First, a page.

The foundation stone for the Liebherr location in Rostock was laid in 2002 and production began only three years later. Since then, the location has grown steadily and commands a market share of more than 50 percent in some areas of the maritime industry. “The decisive advantage is the connection to the sea and its logistical possibilities,” says Liebherr Rostock’s managing director of finance, Steffen Pohl.
“Here our cranes can be transported directly by ship to any part of the world.” Pohl is obviously proud of his region, adding that “other people come to Mecklenburg-Vorpommern for holidays – I live and work here.”
© VON ARDENNE Corporate Archive
An Inventive Family Business
Not many firms in the world can claim to be unique, but Von Ardenne from the Saxon capital Dresden is one of them. The company, which specializes in vacuum coating for the glass, photovoltaic and energy industries, takes its name from one of Germany’s leading twentieth-century inventors, Manfred von Ardenne (1907–1997).
Von Ardenne’s business was one of the few private enterprises allowed in the Communist east, where, with no recourse to government subsidies, it learned to survive in a hostile business environment. After the demise of German socialism thirty years ago, Von Ardenne flourished. COO Pia von Ardenne-Lichtenberg, Manfred’s granddaughter, says the company’s success would have been impossible elsewhere.
“We employ physicists and engineers who grew up and were educated in Saxony,” she says. “There are many research institutions and universities here. We couldn’t imagine advancing our technology anywhere else in the world.” Today Von Ardenne turns over around EUR 280 million a year and employs around 1,000 people in Dresden and across its five subsidiaries worldwide.
© COMAN Software
Software Solutions from a Small City
Businesses in eastern Germany tend to be smaller than in the west, which can be an advantage to ambitious start-ups. Take COMAN Software, which was founded in 2018 in the town of Stendal, Saxony-Anhalt. It provides a software solution for monitoring and digitalizing construction projects in automotive plant engineering, making them more efficient.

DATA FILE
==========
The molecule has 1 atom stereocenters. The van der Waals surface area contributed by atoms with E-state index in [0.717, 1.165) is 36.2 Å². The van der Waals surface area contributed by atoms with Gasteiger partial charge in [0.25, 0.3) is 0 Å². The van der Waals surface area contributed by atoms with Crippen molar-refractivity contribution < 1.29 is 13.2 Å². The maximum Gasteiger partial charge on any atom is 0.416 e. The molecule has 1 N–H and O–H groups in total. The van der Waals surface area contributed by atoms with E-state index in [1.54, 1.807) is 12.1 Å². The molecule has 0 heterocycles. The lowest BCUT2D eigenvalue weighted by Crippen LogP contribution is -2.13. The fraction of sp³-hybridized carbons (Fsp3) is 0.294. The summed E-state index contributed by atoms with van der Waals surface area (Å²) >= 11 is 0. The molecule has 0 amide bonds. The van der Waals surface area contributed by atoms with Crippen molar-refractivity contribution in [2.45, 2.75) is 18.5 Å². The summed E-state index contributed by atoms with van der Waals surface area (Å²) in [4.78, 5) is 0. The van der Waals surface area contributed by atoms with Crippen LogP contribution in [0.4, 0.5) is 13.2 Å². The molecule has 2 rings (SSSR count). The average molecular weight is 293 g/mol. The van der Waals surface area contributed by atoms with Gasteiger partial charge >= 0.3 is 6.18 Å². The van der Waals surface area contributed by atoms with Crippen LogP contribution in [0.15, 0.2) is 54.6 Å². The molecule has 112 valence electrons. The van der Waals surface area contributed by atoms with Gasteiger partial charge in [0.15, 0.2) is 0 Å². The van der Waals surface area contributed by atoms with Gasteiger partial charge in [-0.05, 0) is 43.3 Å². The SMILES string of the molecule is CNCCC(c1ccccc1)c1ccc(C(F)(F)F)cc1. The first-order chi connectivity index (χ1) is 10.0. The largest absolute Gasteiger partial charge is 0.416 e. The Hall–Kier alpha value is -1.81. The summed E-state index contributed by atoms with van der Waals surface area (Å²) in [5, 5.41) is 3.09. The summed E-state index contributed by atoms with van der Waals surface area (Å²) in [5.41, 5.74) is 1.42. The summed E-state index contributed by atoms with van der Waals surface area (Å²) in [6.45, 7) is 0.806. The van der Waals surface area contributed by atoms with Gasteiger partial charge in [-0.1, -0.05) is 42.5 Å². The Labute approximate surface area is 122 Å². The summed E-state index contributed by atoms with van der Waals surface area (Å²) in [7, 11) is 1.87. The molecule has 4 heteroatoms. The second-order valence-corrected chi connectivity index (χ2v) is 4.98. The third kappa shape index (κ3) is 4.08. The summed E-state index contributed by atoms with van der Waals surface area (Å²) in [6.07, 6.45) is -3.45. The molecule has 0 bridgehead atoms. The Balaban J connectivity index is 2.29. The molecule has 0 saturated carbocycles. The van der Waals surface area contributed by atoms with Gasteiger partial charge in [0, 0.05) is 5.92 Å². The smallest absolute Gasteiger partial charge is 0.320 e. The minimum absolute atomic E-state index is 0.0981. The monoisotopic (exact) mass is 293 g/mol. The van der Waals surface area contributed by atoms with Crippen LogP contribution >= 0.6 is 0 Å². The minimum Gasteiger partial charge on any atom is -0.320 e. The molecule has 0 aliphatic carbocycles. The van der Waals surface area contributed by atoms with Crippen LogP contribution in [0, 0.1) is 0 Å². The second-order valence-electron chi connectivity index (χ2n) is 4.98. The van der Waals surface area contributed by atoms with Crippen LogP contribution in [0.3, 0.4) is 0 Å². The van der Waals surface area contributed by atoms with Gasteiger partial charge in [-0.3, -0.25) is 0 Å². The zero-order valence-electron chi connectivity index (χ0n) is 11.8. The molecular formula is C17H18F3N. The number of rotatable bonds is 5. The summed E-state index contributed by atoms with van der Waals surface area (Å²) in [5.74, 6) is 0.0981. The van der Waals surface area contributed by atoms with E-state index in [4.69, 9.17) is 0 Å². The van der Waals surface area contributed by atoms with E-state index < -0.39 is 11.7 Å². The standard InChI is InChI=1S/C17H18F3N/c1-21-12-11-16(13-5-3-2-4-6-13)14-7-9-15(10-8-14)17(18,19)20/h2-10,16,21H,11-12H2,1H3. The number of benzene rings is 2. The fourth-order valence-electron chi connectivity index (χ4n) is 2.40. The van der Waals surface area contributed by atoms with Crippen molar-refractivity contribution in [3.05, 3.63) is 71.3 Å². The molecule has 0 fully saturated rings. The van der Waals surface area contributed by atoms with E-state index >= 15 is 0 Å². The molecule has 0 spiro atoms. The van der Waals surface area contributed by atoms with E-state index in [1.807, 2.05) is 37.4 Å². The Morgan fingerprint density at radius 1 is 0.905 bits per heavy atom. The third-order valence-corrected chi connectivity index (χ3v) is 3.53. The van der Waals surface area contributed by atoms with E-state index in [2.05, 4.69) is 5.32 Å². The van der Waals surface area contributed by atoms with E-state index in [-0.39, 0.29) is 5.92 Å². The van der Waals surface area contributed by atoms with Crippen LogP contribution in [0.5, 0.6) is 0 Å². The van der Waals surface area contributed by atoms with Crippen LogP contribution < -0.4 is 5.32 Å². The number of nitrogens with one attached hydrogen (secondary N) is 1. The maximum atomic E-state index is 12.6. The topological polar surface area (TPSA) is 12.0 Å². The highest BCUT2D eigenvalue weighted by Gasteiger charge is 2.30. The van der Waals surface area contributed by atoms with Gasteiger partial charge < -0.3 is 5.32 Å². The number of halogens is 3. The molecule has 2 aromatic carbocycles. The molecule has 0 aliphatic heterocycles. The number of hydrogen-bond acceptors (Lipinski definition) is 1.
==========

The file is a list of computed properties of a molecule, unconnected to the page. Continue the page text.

COMAN already counts some of the world’s largest carmakers among its customers, and the company is well on its way to becoming the market leader. Its impressive start attracted EUR 1.2 million of venture capital from the federal state of Saxony-Anhalt.
That funding allowed COMAN founder and Saxony-Anhalt native Sven Kägebein (right) to return home and expand his business in the tranquil surroundings of Stendal. The company already has 14 employees and continues to grow. Kägebein’s partner Timur Ripke (left) comes from West Berlin, but together, the two entrepreneurs have their sights firmly set on the prospects of the future and not the divisions of the past. “I look forward to the day when people no longer talk about East and West, but just about Germany,” Kägebein says.
© Fraunhofer IOF
Uniting Past and Present
There is a stereotypical account of reunification that relates how western Germans invaded the east, shutting down businesses and ordering easterners around. But Thuringia provides a great example of cooperation and building on traditional eastern strengths.
For nearly thirty years the Fraunhofer Society, headquartered in Munich, has worked with companies like optics giant ZEISS in eastern German Jena. “The Fraunhofer Society looked around early on in eastern Germany for places with applied research potential that could benefit businesses,” says Fraunhofer Institute for Applied Optics and Precision Engineering IOF Director Andreas Tünnermann. “One was Jena with its special emphasis on optics and photonics based on the area’s traditional industrial strength in those areas. We started in 1992. Our beginnings were humble – with only a few employees and a budget of the equivalent EUR 2 million a year. Today we have 300 employees and a budget of around EUR 45 million.”
At present some 180 companies in Jena operate in this sector and employ 15,000 people, mostly university graduates, making it a shining example of the economic potential in Germany’s east.